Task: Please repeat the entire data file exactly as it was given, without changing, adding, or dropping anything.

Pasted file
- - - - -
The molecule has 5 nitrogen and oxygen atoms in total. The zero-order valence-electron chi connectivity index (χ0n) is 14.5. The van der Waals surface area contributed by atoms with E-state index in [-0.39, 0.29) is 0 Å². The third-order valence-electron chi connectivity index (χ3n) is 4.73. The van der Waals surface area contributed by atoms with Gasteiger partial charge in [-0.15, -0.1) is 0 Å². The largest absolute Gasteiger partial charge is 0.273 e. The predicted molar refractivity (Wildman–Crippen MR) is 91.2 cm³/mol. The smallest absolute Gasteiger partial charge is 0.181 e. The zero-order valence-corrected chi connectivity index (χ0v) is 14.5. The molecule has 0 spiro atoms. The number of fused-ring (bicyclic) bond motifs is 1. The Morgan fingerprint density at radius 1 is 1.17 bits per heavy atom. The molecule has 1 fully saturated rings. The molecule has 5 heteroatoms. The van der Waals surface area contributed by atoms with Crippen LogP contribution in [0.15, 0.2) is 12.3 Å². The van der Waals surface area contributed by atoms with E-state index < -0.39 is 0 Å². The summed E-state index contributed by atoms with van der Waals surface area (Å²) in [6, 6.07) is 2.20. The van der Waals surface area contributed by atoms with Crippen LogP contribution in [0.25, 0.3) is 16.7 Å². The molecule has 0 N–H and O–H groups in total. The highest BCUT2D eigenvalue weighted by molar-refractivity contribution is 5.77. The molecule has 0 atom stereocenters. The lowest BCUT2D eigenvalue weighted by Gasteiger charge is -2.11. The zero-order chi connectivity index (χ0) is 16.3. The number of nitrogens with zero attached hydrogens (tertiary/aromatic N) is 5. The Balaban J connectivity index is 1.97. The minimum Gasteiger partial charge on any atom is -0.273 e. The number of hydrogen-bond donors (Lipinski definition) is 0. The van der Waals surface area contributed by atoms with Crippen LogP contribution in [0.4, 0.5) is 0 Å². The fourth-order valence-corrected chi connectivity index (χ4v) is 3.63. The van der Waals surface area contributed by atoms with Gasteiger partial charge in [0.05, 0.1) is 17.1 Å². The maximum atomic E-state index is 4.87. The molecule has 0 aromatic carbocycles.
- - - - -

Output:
The molecule has 5 nitrogen and oxygen atoms in total. The zero-order valence-electron chi connectivity index (χ0n) is 14.5. The van der Waals surface area contributed by atoms with E-state index in [-0.39, 0.29) is 0 Å². The third-order valence-electron chi connectivity index (χ3n) is 4.73. The van der Waals surface area contributed by atoms with Gasteiger partial charge in [-0.15, -0.1) is 0 Å². The largest absolute Gasteiger partial charge is 0.273 e. The predicted molar refractivity (Wildman–Crippen MR) is 91.2 cm³/mol. The smallest absolute Gasteiger partial charge is 0.181 e. The zero-order valence-corrected chi connectivity index (χ0v) is 14.5. The molecule has 0 spiro atoms. The number of fused-ring (bicyclic) bond motifs is 1. The Morgan fingerprint density at radius 1 is 1.17 bits per heavy atom. The molecule has 1 fully saturated rings. The molecule has 5 heteroatoms. The van der Waals surface area contributed by atoms with Crippen LogP contribution in [0.15, 0.2) is 12.3 Å². The van der Waals surface area contributed by atoms with E-state index < -0.39 is 0 Å². The summed E-state index contributed by atoms with van der Waals surface area (Å²) in [6, 6.07) is 2.20. The van der Waals surface area contributed by atoms with Crippen LogP contribution in [0.25, 0.3) is 16.7 Å². The molecule has 0 N–H and O–H groups in total. The highest BCUT2D eigenvalue weighted by molar-refractivity contribution is 5.77. The molecule has 0 atom stereocenters. The lowest BCUT2D eigenvalue weighted by Gasteiger charge is -2.11. The zero-order chi connectivity index (χ0) is 16.3. The number of nitrogens with zero attached hydrogens (tertiary/aromatic N) is 5. The Balaban J connectivity index is 1.97. The minimum Gasteiger partial charge on any atom is -0.273 e. The number of hydrogen-bond donors (Lipinski definition) is 0. The van der Waals surface area contributed by atoms with Crippen LogP contribution in [0.4, 0.5) is 0 Å². The fourth-order valence-corrected chi connectivity index (χ4v) is 3.63. The van der Waals surface area contributed by atoms with Gasteiger partial charge in [0.05, 0.1) is 17.1 Å². The maximum atomic E-state index is 4.87. The molecule has 0 aromatic carbocycles.